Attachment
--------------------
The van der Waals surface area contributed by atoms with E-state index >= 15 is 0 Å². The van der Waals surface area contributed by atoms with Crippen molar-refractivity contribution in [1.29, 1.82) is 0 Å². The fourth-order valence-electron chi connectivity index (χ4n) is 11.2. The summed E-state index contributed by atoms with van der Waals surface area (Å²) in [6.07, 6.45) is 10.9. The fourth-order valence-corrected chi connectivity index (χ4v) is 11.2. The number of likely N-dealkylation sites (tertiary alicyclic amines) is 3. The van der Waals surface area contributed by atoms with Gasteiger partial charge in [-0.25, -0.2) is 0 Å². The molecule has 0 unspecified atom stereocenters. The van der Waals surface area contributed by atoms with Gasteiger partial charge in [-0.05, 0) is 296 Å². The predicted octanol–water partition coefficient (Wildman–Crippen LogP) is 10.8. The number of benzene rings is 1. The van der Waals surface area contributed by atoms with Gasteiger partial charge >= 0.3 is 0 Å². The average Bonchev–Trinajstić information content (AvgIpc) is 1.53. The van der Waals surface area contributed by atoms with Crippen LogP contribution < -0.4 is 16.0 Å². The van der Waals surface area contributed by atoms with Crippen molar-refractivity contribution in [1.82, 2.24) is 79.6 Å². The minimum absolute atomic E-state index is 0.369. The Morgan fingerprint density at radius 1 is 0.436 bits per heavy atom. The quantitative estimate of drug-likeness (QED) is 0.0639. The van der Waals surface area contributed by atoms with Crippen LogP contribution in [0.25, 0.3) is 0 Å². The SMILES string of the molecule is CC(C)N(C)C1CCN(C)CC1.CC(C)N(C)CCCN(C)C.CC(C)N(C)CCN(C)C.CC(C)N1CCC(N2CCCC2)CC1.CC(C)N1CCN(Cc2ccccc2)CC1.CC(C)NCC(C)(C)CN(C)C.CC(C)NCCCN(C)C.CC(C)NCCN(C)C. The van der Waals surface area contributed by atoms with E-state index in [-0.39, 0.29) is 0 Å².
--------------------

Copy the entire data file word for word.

The van der Waals surface area contributed by atoms with E-state index >= 15 is 0 Å². The van der Waals surface area contributed by atoms with Crippen molar-refractivity contribution in [1.29, 1.82) is 0 Å². The fourth-order valence-electron chi connectivity index (χ4n) is 11.2. The summed E-state index contributed by atoms with van der Waals surface area (Å²) in [6.07, 6.45) is 10.9. The fourth-order valence-corrected chi connectivity index (χ4v) is 11.2. The number of likely N-dealkylation sites (tertiary alicyclic amines) is 3. The van der Waals surface area contributed by atoms with Gasteiger partial charge in [-0.25, -0.2) is 0 Å². The molecule has 0 unspecified atom stereocenters. The van der Waals surface area contributed by atoms with Gasteiger partial charge in [-0.05, 0) is 296 Å². The predicted octanol–water partition coefficient (Wildman–Crippen LogP) is 10.8. The number of benzene rings is 1. The van der Waals surface area contributed by atoms with Gasteiger partial charge >= 0.3 is 0 Å². The average Bonchev–Trinajstić information content (AvgIpc) is 1.53. The van der Waals surface area contributed by atoms with Crippen LogP contribution < -0.4 is 16.0 Å². The van der Waals surface area contributed by atoms with Crippen molar-refractivity contribution in [1.82, 2.24) is 79.6 Å². The minimum absolute atomic E-state index is 0.369. The Morgan fingerprint density at radius 1 is 0.436 bits per heavy atom. The quantitative estimate of drug-likeness (QED) is 0.0639. The van der Waals surface area contributed by atoms with Crippen LogP contribution in [0.25, 0.3) is 0 Å². The SMILES string of the molecule is CC(C)N(C)C1CCN(C)CC1.CC(C)N(C)CCCN(C)C.CC(C)N(C)CCN(C)C.CC(C)N1CCC(N2CCCC2)CC1.CC(C)N1CCN(Cc2ccccc2)CC1.CC(C)NCC(C)(C)CN(C)C.CC(C)NCCCN(C)C.CC(C)NCCN(C)C. The van der Waals surface area contributed by atoms with E-state index in [-0.39, 0.29) is 0 Å².